Two- and four-legged visitors scampered merrily throughout the annual Christmas Walk on Sunday at Scott County Park.

The yearly walk at Scott County Conservation’s Dan Nagle Walnut Grove Pioneer Village, Long Grove, drew a considerable crowd who walked through buildings heated by cozy fires, listened to music, shopped for homemade gifts and enjoyed food and beverages at the soda fountain, Admission was a pet item or donation for the Humane Society of Scott County or Down by the Creek Companion Animal Sanctuary. Rescued animals from both organizations were on hand.

Children and pets alike visited Santa — in fact, some of the children wrote letters to Santa at the vintage post office with the help of Melody Paulsen, a member of Friends of Walnut Grove Pioneer Village.

“We had a lot of kids come in today,” she said. She guided the letters with a template on which children could indicate they had been “very nice,” “nice,” “a little nice,” “a little naughty” or “naughty,” along with what they would like for Christmas.

“It’s super-fun to see their excitement, and see their parents’ excitement,” she said, adding the letters often reveal kids' wishes to parents who didn’t know exactly what their children wanted.

Meanwhile, all ages enjoyed that magic of cute animals, including adoptable cats from the Humane Society. “We’re trying to get everybody adopted,,” said Humane Society volunteer Sharon Roesger, of Durant, Iowa. A few adoptable adult cats were on hand at the event. “Adult cats – they don’t tear everything up,” Roesger said, adding the Humane Society has a visiting room where potential adopters can take animals “and see whether they’re compatible.”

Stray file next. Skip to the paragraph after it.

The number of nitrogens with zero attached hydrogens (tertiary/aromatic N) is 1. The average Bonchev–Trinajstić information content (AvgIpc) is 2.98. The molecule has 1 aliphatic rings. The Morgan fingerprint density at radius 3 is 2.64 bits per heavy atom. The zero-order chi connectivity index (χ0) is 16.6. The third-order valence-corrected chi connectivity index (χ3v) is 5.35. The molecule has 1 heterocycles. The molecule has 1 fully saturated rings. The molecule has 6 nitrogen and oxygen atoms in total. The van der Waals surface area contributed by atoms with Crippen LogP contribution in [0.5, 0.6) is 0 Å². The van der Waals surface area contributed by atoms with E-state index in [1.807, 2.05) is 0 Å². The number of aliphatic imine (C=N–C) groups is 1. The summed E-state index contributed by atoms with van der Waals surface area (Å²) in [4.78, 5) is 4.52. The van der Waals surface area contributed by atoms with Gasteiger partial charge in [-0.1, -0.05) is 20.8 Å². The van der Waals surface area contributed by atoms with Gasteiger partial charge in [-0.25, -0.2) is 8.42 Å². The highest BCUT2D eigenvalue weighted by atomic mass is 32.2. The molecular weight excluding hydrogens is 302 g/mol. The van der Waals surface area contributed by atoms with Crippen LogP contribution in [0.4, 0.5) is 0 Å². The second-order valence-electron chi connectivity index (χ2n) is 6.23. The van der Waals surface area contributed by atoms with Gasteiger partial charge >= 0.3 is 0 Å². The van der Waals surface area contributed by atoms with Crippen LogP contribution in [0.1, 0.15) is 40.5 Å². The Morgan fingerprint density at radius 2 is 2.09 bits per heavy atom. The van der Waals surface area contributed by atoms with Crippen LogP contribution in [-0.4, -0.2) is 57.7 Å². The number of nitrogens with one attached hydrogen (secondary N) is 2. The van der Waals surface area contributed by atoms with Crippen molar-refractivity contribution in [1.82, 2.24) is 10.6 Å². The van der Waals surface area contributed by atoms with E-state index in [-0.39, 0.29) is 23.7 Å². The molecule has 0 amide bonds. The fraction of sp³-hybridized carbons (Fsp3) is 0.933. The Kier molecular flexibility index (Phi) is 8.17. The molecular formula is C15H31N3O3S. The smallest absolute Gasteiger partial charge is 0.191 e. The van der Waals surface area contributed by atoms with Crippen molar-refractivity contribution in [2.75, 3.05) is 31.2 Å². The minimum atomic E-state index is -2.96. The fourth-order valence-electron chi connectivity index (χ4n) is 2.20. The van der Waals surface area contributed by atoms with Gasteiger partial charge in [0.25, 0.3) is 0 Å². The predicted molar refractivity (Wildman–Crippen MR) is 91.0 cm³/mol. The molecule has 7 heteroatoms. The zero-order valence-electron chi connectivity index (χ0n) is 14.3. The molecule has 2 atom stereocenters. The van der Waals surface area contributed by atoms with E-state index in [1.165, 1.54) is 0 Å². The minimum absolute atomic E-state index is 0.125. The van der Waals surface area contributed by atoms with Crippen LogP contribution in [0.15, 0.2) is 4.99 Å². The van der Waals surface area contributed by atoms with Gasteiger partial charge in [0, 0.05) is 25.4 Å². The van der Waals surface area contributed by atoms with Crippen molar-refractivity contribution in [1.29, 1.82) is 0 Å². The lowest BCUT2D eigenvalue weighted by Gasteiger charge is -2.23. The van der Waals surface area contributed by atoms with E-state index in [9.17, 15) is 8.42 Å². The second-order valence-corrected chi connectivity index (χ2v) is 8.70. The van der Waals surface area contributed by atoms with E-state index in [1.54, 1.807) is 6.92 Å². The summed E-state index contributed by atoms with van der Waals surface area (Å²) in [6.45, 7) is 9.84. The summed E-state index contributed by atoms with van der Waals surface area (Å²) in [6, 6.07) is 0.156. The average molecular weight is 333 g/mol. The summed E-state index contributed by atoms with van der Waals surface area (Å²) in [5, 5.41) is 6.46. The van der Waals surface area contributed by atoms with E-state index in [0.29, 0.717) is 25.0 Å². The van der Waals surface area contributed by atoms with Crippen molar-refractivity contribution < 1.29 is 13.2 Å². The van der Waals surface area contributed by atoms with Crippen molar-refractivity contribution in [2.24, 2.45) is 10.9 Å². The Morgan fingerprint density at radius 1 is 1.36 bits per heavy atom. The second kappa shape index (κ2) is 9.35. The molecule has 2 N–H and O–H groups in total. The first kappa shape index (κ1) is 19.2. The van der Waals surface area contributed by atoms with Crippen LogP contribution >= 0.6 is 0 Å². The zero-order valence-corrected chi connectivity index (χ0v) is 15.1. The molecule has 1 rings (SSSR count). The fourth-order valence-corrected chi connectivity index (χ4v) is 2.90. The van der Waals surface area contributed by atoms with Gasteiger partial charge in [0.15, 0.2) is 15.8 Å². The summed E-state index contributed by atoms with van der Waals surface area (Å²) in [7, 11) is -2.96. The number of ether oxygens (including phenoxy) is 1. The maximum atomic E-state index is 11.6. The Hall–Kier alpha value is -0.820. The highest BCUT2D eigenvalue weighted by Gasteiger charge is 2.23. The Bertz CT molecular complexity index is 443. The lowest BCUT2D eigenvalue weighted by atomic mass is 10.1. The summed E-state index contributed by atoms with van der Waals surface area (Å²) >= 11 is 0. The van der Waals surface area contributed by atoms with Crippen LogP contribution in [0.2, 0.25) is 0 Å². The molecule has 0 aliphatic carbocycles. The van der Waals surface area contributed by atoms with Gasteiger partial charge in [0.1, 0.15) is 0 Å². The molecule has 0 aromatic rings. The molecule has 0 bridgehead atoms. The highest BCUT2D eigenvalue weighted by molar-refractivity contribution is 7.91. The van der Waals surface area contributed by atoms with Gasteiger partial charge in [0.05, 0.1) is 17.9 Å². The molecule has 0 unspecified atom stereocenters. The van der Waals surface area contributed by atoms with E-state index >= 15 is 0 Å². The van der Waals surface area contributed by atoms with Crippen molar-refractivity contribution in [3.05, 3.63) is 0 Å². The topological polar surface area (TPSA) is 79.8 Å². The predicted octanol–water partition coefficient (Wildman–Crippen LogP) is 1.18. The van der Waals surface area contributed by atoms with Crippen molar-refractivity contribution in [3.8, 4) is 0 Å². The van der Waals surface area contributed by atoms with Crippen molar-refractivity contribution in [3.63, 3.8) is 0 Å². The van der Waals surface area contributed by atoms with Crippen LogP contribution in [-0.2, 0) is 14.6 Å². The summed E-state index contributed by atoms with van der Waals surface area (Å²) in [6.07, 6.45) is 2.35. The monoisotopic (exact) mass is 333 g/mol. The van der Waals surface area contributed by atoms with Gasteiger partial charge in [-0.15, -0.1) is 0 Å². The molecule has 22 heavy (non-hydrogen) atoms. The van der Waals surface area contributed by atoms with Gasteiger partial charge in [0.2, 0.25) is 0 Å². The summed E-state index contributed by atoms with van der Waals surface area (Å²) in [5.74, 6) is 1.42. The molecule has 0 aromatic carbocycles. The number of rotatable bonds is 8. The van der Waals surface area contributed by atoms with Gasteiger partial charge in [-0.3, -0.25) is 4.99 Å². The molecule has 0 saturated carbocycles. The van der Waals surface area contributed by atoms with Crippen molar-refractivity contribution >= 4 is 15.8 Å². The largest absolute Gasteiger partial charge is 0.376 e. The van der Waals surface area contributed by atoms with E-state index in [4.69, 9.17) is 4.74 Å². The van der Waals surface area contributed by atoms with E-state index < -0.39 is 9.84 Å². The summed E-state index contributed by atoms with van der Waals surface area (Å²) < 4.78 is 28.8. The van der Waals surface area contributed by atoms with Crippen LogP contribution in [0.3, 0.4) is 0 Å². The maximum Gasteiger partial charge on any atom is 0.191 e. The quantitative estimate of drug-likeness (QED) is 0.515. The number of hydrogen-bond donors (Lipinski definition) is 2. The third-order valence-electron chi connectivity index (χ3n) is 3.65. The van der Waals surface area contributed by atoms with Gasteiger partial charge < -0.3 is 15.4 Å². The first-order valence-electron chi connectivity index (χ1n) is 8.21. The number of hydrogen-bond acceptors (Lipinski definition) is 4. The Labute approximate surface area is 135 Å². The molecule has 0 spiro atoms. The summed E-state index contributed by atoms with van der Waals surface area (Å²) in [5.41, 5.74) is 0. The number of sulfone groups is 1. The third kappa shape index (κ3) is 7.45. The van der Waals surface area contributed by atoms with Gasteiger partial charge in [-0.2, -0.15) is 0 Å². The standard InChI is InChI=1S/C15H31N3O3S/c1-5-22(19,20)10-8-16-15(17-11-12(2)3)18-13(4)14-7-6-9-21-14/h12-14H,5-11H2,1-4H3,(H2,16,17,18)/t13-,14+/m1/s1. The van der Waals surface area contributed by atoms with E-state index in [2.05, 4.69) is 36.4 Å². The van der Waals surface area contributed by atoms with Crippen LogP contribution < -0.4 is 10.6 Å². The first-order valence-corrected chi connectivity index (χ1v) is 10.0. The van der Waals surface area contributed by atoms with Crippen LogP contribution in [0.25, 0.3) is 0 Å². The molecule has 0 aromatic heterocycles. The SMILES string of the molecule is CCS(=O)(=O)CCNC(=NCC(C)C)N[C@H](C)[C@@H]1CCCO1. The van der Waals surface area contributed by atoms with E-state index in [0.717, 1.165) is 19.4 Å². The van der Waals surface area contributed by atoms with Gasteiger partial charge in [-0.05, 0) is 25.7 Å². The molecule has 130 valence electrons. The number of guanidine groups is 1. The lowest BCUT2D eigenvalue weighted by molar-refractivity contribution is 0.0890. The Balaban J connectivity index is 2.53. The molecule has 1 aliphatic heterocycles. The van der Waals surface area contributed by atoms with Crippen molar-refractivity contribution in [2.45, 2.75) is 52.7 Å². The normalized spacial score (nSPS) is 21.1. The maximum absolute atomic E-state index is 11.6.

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Sue Herrera, of Milan, and Debbie Wallace of rural Long Grove, proprietor of Down by the Creek discussed the sanctuary and its residents with visitors, many of whom petted and cuddled the assorted dogs, bunnies and other critters. “Sad beginning, happy endings,” Herrera said.

Years ago, Wallace decided she was going to be the voice for the animals. “We must never treat cruelly any living thing.”

Most of the animals at the sanctuary are not adopted. Instead, the ones with calm personalities are part of the sanctuary's program that visits nursing homes, schools and other organizations.

Visitors also took in the faith base of the season in St. Ann's Church, where two huge trees twinkled near its altar. John and Kay Retzl played carols and other Christmas songs with keyboard, accordion and vocals to help set the mood.


Film critic/reporter since 1985 at Quad-City Times. Broadcast Film Critics Association member. College instructor for criminal justice, English and math. Serves on Safer Foundation and The Salvation Army advisory boards. Member of St. Mark Lutheran Church